Everybody has that one short period in their lives where they convince themselves that they’ll live out the rest of their days as a beach bum. They’ll buy a cozy beach shack, grow out long, golden, saltwater-kelp infused locks, and wear nothing but cut-off jean shorts and tank tops. “Charleston” by Australian beachsters, Set Sail, is a song dedicated to not just the beach, but the wide-eyed romance that comes along with the sand and waves. Its title is a reference to the spastically fun 1920’s dance, the Charleston, and is quite an appropriate reference– “Charleston” is filled with booming drums, jangly pop guitars, twisting and shouting, driving in El Caminos, whacky keyboard solos, and sweet, sweet pop melodies. If it doesn’t make you want to drop everything, buy a 1950’s Ford Woody with surfboards attached, grab your friends, and head to California, then I don’t know what will.
Just over two years ago, the raucous party anthem, “Whip My Hair” took over the airwaves and dance floors. It was an addicting, loud song that contained amusing nonsensical rhymes and its own “whipping-of-the-hair” dance– it was an epitome of 2010’s popular culture. But where has Will Smith’s daughter-turned-singer gone as of late? Judging from her new personal ballad, “Sugar and Spice,” she’s been on the leather couch of a shrink’s office. “Sugar and Spice” tells the harrowing story of the mentally debilitating repercussions of child stardom– after all, puberty is hard enough to go through in the eyes of your peers, nonetheless the whole country. “They wanna puncture me and then wonder why I bleed,” Smith sings, explaining how critics and the tabloids have attacked her. Smith is way beyond her years; clocking in at just twelve years old, she is already sampling Radiohead, properly using the word “melancholy”, and examining the paradoxical effects of fame. “Sugar and Spice” is heartbreakingly familiar and painfully voyeuristic. It’s a song that takes you back to the awkward halls of your high school and mercilessly sits you down in front of the mirrors you once avoided looking into. Journalists, bloggers, and critics take their words for granted. Our tongue is a powerful weapon and a potentially destructive one when behind a computer screen. As music lovers we should all be careful about what we say and write, after all Willow Smith is a human, and a young one at that.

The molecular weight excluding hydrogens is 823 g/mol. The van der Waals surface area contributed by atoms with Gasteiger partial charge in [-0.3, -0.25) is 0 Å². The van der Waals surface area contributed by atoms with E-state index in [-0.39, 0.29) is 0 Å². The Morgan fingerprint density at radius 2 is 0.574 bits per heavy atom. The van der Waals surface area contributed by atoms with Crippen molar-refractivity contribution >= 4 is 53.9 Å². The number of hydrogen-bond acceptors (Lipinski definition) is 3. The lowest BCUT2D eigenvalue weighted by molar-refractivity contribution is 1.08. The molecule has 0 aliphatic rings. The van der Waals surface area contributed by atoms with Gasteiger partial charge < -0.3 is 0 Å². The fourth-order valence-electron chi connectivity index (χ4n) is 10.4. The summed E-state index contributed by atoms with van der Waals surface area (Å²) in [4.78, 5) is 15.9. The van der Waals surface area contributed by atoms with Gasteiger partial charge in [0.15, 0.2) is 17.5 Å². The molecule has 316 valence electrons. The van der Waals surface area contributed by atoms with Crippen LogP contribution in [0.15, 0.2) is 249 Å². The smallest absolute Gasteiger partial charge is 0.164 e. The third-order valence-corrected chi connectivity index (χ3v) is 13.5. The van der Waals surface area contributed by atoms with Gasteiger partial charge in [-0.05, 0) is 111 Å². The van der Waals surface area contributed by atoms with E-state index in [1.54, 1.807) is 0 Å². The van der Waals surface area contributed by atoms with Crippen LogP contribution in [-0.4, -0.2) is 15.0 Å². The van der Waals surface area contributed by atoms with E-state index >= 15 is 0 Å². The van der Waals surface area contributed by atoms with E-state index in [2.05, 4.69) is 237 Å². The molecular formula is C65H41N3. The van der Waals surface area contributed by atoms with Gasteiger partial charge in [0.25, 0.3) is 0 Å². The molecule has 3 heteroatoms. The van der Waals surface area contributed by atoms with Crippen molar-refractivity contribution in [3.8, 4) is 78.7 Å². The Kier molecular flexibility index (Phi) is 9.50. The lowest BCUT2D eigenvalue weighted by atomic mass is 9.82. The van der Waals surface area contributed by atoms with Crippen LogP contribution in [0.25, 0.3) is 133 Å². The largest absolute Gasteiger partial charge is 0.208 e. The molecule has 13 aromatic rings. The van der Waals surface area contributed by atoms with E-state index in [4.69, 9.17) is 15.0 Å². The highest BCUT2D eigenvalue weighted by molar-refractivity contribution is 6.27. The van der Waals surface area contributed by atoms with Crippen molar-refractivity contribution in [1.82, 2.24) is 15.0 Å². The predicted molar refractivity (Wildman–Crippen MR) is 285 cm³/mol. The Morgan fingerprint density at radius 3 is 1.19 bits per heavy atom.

Walking through a college campus in the cold is something everyone must do before they die– and I say that with complete sincerity. The cold wind stings at your skin and clears your nostrils, attacking the multiple layers of clothing that have attached their woolen exoskeletons to your body, acting as biological refreshment. Walking to class, gazing at the trees and collegiate architecture is something that mankind can only experience at a certain time in its life– the greek columns, the flying buttresses of the library, the bells, the intricate brick– they all encourage winter’s cold and make winter’s cold encouraging. “Done to My Love,” by Boise noisemakers, Gayze, is a psychedelic slow burner that will perfectly soundtrack an icy commute to class. While the trudging guitars, lo-fi production, and sloppy melody will warm your insides, the frigid lyrics and reverberated vocals will conspire with the winter, eliminating the quick warmth of the song’s instrumentation. “Done to My Love” is a stylistic track that serves as a love song, a stoner jam, and a rock n’ roll tune. Yet, despite the song’s versatility, it will never feel as perfect as it does when walking through a chilly campus– at least to me.